More than one in five people are unpaid family caregivers, according to a study commissioned by AARP. While many people volunteer to take care of a loved one, the work required can be exhausting.
Caregiver burnout is a feeling of emotional, physical and mental exhaustion, like you have nothing left to give. It may trigger depersonalization or an increasing detachment from the caregiving role — and sometimes from the person you’re caring for.
To prevent burnout, don’t be afraid to ask for help. Here are some additional tips:
- Give yourself permission to take breaks.
- Get out of the house.
- Visit with friends.
- Go for a walk.
- Take care of yourself.
- Don’t skip your own doctor appointments because you’re too busy.
- Exercise daily.
- Eat well and drink plenty of water.
- Get enough quality sleep and try to maintain a consistent sleep schedule.
- Schedule 15 minutes a day in you day and use the time just for you.
- Sit with your coffee or tea and enjoy it.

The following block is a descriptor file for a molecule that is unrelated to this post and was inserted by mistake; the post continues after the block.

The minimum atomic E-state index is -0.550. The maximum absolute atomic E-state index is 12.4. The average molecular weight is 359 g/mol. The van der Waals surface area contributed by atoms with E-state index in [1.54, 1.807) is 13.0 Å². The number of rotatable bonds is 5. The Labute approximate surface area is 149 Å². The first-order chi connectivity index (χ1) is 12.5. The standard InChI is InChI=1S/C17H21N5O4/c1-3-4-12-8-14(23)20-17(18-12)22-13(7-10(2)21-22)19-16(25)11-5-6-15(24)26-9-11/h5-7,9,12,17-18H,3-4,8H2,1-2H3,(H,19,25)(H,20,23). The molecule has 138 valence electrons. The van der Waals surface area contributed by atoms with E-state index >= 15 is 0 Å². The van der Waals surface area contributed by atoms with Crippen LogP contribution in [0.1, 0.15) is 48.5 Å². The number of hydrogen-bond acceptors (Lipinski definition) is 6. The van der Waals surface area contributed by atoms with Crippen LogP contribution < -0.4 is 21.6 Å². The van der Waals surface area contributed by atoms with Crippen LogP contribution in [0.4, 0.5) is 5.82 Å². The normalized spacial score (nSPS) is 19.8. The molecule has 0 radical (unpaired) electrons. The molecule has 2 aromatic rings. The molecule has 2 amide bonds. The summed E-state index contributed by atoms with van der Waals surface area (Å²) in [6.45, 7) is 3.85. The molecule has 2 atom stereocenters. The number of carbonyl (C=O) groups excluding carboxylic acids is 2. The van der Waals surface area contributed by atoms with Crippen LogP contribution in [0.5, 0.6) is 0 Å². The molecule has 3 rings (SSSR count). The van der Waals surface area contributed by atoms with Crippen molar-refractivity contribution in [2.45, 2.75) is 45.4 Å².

- Journal about your struggles and feelings.
- Meditate, pray, stretch or do whatever you want to do.
- Make a list of your daily activities and tasks. Delegate, automate and eliminate what you can.
- Seek out local or virtual support groups to communicate with others who are in similar roles.
- Develop positive coping skills and actively use them.
- Discuss your concerns with someone you trust.
- Seek out a professional, if necessary.
Learn more about the importance of self-care for caregivers in this Blue Cross Virtual Well-Being℠webinar, Dr. Dayna LePlatte Discusses Caregiver Self-care Tips to Avoid Burnout. You can also sign up for future employer- or individual-focused webinars and guided meditations here.
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